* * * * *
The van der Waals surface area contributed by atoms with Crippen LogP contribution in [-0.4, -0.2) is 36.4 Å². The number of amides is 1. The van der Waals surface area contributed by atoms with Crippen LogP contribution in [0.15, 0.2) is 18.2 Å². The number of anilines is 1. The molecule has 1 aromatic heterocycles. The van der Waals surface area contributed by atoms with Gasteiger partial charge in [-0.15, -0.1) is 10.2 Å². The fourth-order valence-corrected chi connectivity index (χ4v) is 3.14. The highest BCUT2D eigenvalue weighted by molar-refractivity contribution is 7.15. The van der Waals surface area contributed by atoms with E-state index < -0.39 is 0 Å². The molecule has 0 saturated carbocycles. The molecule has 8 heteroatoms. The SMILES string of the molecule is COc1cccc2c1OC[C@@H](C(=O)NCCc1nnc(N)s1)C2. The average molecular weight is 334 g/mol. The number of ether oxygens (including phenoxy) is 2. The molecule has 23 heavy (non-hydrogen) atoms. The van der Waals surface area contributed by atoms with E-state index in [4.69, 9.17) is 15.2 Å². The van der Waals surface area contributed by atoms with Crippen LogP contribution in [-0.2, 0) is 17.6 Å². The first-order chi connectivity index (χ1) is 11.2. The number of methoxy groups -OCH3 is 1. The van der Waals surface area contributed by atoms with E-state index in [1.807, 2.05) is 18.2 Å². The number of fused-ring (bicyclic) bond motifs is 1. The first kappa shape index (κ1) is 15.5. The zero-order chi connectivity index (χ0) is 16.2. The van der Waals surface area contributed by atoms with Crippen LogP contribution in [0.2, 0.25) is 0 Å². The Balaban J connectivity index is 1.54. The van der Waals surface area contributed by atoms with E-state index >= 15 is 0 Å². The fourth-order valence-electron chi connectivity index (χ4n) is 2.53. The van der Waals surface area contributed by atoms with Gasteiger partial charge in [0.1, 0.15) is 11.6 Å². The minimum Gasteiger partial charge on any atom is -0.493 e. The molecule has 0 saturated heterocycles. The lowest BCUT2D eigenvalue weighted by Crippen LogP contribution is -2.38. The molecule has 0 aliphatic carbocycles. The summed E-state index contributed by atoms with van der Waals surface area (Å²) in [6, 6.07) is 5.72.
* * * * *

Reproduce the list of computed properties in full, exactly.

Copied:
The van der Waals surface area contributed by atoms with Crippen LogP contribution in [-0.4, -0.2) is 36.4 Å². The number of amides is 1. The van der Waals surface area contributed by atoms with Crippen LogP contribution in [0.15, 0.2) is 18.2 Å². The number of anilines is 1. The molecule has 1 aromatic heterocycles. The van der Waals surface area contributed by atoms with Gasteiger partial charge in [-0.15, -0.1) is 10.2 Å². The fourth-order valence-corrected chi connectivity index (χ4v) is 3.14. The highest BCUT2D eigenvalue weighted by molar-refractivity contribution is 7.15. The van der Waals surface area contributed by atoms with E-state index < -0.39 is 0 Å². The molecule has 0 saturated carbocycles. The molecule has 8 heteroatoms. The SMILES string of the molecule is COc1cccc2c1OC[C@@H](C(=O)NCCc1nnc(N)s1)C2. The average molecular weight is 334 g/mol. The number of ether oxygens (including phenoxy) is 2. The molecule has 23 heavy (non-hydrogen) atoms. The van der Waals surface area contributed by atoms with E-state index in [4.69, 9.17) is 15.2 Å². The van der Waals surface area contributed by atoms with Crippen LogP contribution in [-0.2, 0) is 17.6 Å². The first-order chi connectivity index (χ1) is 11.2. The number of methoxy groups -OCH3 is 1. The van der Waals surface area contributed by atoms with E-state index in [1.807, 2.05) is 18.2 Å². The number of fused-ring (bicyclic) bond motifs is 1. The first kappa shape index (κ1) is 15.5. The zero-order chi connectivity index (χ0) is 16.2. The van der Waals surface area contributed by atoms with Crippen LogP contribution in [0.2, 0.25) is 0 Å². The Balaban J connectivity index is 1.54. The van der Waals surface area contributed by atoms with E-state index >= 15 is 0 Å². The fourth-order valence-electron chi connectivity index (χ4n) is 2.53. The van der Waals surface area contributed by atoms with Gasteiger partial charge in [0.1, 0.15) is 11.6 Å². The minimum Gasteiger partial charge on any atom is -0.493 e. The molecule has 0 saturated heterocycles. The lowest BCUT2D eigenvalue weighted by Crippen LogP contribution is -2.38. The molecule has 0 aliphatic carbocycles. The summed E-state index contributed by atoms with van der Waals surface area (Å²) in [6, 6.07) is 5.72.